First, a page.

“We've done so much for the country, but we did not do a good job to provide information to the people.”
Minister of Commerce Sun Chantol, 23 January 2014
“I can tell you, as a lawyer, these Cambodian media, if they were in Singapore they would be sued and broke and financially ruined already—I mean if they were in Singapore. In Cambodia, there is so much freedom it is unbelievable, so we are all a victim of this fourth power.”
Government adviser Sok Siphana, 21 February, 2014
“Cambodian reporters going to cover any event now, they are very careful, especially at demonstrations.… There are no clear instructions from politicians, leaders, authorities and political parties, [so] sometimes journalists get hurt,” he said.
Board member of the Cambodian Club of Journalists Puy Kea, 12 February, 2014
After all these years, the CPP wakes up to the fact that they have not told the public what they have been up to, and that they now must. The admission is astonishing, given the fact that a large chunk of the media is either under the CPP control or leaning towards the party. At the last count, there are 19 TV stations, 75 radio stations, and a dozen main newspapers throughout the country. Their reach is enormous.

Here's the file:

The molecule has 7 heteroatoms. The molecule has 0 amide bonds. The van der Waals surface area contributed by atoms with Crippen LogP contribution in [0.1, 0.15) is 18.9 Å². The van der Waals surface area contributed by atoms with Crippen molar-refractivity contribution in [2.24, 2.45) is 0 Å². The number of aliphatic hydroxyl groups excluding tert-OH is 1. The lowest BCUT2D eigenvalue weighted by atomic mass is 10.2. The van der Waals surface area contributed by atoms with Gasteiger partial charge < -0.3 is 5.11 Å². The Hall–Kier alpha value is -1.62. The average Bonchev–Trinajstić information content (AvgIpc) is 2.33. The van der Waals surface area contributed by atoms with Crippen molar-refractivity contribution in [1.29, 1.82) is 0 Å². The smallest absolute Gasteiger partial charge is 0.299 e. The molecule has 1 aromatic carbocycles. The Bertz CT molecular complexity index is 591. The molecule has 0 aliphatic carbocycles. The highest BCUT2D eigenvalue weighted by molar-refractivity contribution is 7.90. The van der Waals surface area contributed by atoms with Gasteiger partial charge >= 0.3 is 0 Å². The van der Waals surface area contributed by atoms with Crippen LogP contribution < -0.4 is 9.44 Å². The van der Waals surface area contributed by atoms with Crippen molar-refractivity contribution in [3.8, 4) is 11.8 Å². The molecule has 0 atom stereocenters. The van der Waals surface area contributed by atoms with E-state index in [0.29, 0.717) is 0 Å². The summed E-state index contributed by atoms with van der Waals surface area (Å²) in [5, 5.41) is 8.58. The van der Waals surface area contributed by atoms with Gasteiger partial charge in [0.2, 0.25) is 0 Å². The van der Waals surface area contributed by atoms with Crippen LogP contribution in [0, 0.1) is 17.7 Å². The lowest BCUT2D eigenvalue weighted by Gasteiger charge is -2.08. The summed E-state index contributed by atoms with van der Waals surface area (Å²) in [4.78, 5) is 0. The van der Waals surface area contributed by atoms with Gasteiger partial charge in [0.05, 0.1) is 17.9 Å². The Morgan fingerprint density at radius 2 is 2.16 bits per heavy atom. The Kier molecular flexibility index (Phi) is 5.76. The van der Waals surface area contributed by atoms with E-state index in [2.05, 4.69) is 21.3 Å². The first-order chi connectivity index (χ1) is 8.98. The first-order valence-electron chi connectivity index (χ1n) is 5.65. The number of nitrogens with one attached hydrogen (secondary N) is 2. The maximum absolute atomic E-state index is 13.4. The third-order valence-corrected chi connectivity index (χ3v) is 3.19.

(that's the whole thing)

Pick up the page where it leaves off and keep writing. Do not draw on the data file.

What has this large media chunk been doing, though? Whatever it is, it has done enough to capture only half of voters, assuming of course the July 2013 election outcome is valid and reliable. The other half seems to tune in to a tiny chunk of the media that must be doing something else quite different to attract it, like keeping their audience well informed of what the CPP has done to the country.
This tiny media chunk has been a constant source of annoyance to the CPP to the extent that some regard it as a sole representative of the fourth power after legislative, executive, and judiciary. The government adviser must be so impressed with the freedom Cambodian reporters enjoy that he may not be aware the Reporters Without Border ranks Cambodia 144 out of 180 in their world press freedom index 2014. It appears a relief that the Cambodian reporters are not subject to lawsuits like their counterparts in Singapore. However, some are indiscriminately beaten up at recent public demonstrations. They have just to be careful when covering issues the large media chunk deems sensitive. Eleven journalists have been murdered since 1994, the latest one was in February this year in Kampong Chhnang.
Nonetheless, now that the CPP – according to Minister Sun Chanthol – is determined to make a full use of the media, including Facebook and YouTube, one can look forward to the large media chunk disclosing information that it has not done before to wipe out the essence and relevance of the tiny media chunk. That would be a civilised way for the CPP to extend their grip on all the four powers, without killing off recalcitrant journalists or putting them under self-censorship.
Ung Bun Ang